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As summer winds down and gives way to cooler weather, people are once again bracing themselves for an uptick in COVID-19 cases—viruses like SARS-CoV-2 prefer colder seasons. But there’s another virus looming that’s all-too-familiar: influenza. 

Now, two new study preprints, neither yet peer-reviewed, suggest that last year’s drop in flu cases could lead to a high resurgence of flu this season due to lower immunity against influenza across communities. A 25 to 50 percent increase in flu vaccinations this year, one study says, could prevent that upswing.

Last year was a record low for the flu. The US Centers for Disease Control and Prevention (CDC) report that the 2020-2021 flu season yielded just one child death by the flu—an incredible dip from the previous low of 37 (during the 2011-2012 season) and the 2019-2020 record high of 199. But public activity in the US today is significantly higher than this time last year, when the majority of adults were still not vaccinated and many were spending their time masked or at home. As people slowly return to old routines and habits, health experts are worrying about a resurgence of the flu, and urge people to get a flu shot if they can. 

[Related: No, you can’t get the flu from a flu shot]

People should get vaccinated for the flu every year, but it’s especially important now given that COVID-19, another respiratory illness, is still spreading, said David Hirschwerk, an infectious disease specialist at Northwell Health in New York, to ABC News. He added that children in particular should be vaccinated, as it “helps to reduce risk of infection, of severe complications from flu, and it protects the entire household and communities by reducing transmission to others.”

The CDC emphasizes how much we still do not know about COVID-19, stating that “because COVID-19 is still a relatively new illness, we have little information about how flu illness might affect a person’s risk of getting COVID-19.” We do know, however, that “people can be infected with flu viruses and the virus that causes COVID-19 at the same time.” The bottom line, they say, is that getting a flu vaccine and a COVID-19 vaccine is the best protection against those two respective illnesses.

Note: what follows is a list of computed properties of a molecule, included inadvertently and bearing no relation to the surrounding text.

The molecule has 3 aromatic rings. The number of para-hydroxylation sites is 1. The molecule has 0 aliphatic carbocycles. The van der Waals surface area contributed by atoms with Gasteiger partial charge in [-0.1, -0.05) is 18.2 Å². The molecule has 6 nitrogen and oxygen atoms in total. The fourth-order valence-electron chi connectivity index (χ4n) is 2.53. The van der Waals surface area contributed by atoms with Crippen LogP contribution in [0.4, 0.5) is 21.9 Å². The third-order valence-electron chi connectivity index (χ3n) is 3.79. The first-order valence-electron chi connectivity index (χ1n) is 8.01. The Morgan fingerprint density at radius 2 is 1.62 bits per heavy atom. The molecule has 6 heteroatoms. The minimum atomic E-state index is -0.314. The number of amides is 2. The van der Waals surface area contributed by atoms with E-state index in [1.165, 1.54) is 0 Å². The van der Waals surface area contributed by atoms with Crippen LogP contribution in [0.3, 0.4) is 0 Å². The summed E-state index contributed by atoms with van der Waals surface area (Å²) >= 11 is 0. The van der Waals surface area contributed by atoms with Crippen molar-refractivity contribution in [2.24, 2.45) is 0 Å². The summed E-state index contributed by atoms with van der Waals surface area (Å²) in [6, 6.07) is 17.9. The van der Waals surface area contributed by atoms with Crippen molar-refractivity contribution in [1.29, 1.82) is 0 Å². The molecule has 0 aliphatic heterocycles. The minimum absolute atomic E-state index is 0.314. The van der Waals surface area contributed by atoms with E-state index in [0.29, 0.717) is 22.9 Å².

There’s also no evidence to suggest that a flu vaccine makes you more vulnerable to COVID-19. In a recent paper in Pediatrics, a committee on infectious diseases writes that they recommend full flu vaccination in children by the end of October—if it’s a child’s first time getting vaccinated for the flu they’ll need two shots, otherwise they can just get one. Kids can still get the vaccine even if they’ve contracted SARS-CoV-2 if their symptoms are mild or if they’re on the mend—only children under 6 months of age or those with known allergies to vaccine ingredients should go without it. 

“The ‘twindemic’—a coinciding flu and COVID-19 epidemic—overwhelming our hospitals was thankfully avoided last year. But that does not mean it is no longer possible,” said Mark Roberts, director of the Public Health Dynamics Laboratory at Pitt Public Health and senior author on the two recent preprints, in a statement. “If anything, our models show that we should be more concerned this year about the possibility of a surge in COVID-19 hitting at the same time as a massive flu outbreak in areas of the country with low vaccination rates against both diseases.”

To prevent these parallel surges, vaccination for both diseases, influenza and COVID-19, is pivotal. But beyond getting your shots, experts want people to continue being diligent with their hygiene practices like earlier in the pandemic. “Mask-wearing has significantly curbed the spread of influenza,” Eric Cioe-Pena, an emergency medicine specialist at Staten Island University Hospital, told ABC News. “Wash your hands, wipe down commonly touched surfaces like keyboards, phones and door knobs. Stay home when you are sick, and wear a mask.”

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